Special to the Ledger
NEW YORK, N.Y. – For the past year, filmmaker Michael Levine and producer Michael Green have been documenting the story of the last family-owned matzo factory in America, the Streit’s Matzo factory on New York’s historic Lower East Side. The result of their work is Streit’s: Matzo and the American Dream [www.matzofilm.com], a feature length documentary film, which after a successful Kickstarter campaign last summer, is ready to make its way to the film festival circuit and audiences around the world. The filmmakers are now looking for a little extra help from the public to make that possible.
The Streit’s story is a unique one. When Aron Streit first opened the bakery in 1925 in four tenement buildings on New York’s Lower East Side, it sat at the heart of the largest Jewish immigrant community in the world. Today, nearly a century later, the neighborhood is nearly unrecognizable, as gentrification has transformed the immigrant neighborhood into a bustling mélange of nightclubs, swanky restaurants, and high-priced real estate. Likewise, the nature of the American economy has changed, with manufacturing moving out of the cities, if not the country, and fifth-generation family businesses a rarity. In this sense, Streit’s is very much the last of its kind.
Behind the walls of those same four tenements, Streit’s remains, producing 40% of the nation’s matzo, using 80-year-old machinery, run by bakery union workers with 30 or more years of experience, who have become an extended part of the Streit’s family itself. While its competitors have long ago sold to multinational corporations, Streit’s remains a living connection to American Jewish history. Today, Streit’s is run by the fourth and fifth generation of the family.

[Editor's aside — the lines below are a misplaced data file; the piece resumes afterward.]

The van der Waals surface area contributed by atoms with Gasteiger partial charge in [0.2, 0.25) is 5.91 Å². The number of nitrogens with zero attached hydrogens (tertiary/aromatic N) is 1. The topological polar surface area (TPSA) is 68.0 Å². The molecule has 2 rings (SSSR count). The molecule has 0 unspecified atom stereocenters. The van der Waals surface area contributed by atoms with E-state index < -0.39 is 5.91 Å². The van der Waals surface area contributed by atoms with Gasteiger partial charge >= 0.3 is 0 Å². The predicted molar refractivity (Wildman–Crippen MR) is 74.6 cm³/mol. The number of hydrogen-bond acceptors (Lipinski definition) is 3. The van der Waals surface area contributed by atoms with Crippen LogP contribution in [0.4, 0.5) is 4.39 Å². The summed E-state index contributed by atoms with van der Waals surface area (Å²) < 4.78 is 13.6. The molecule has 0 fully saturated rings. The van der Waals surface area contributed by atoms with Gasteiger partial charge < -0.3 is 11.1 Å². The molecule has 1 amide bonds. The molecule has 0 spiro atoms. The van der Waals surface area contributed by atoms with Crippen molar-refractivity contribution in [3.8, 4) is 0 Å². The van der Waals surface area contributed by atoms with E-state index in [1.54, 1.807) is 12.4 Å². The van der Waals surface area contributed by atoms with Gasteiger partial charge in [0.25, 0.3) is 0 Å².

It is this story of resilience, perseverance, and history that drove Levine to approach the family about making a film about the business. Says the filmmaker, “I had passed by the factory for years, not knowing what lay inside. One day, I paused to glance in the window and a worker handed me a hot matzo straight out of the oven. He must have seen my astonishment and invited me in for a tour. The moment I stepped inside, into the hum of ancient machinery, of workers and rabbis buzzing about, seeing the matzo run up and down five floors on conveyors, I knew there was an amazing history here, I knew there was a story to be told.”
The film is expected to screen in film festivals later this year, with further plans for a release in theaters and on television, as well as screenings at temples and Jewish community centers.
“The motivation to make this film came out of a sense of the importance of not only preserving history, but showing that even in today’s rapidly changing world, history can coexist with the present, not simply as nostalgia, but as a thriving way of life,” says Levine. “If the film can act as a catalyst to raise funds and draw attention to many of our in-need historical institutions, we will have achieved a tremendous part of our goal.”
It will take some additional funding to reach that goal. The filmmakers aim to raise $25,000 by the end of April in order to fund a film festival run and put the finishing touches on the film. Donors will have the opportunity to tour the Streit’s factory, and more. Says Levine, “To us, everyone who has offered support is part of the crew, and it means the world to us that people have come forward to help us tell this incredible story.”
For more information visit www.matzofilm.com.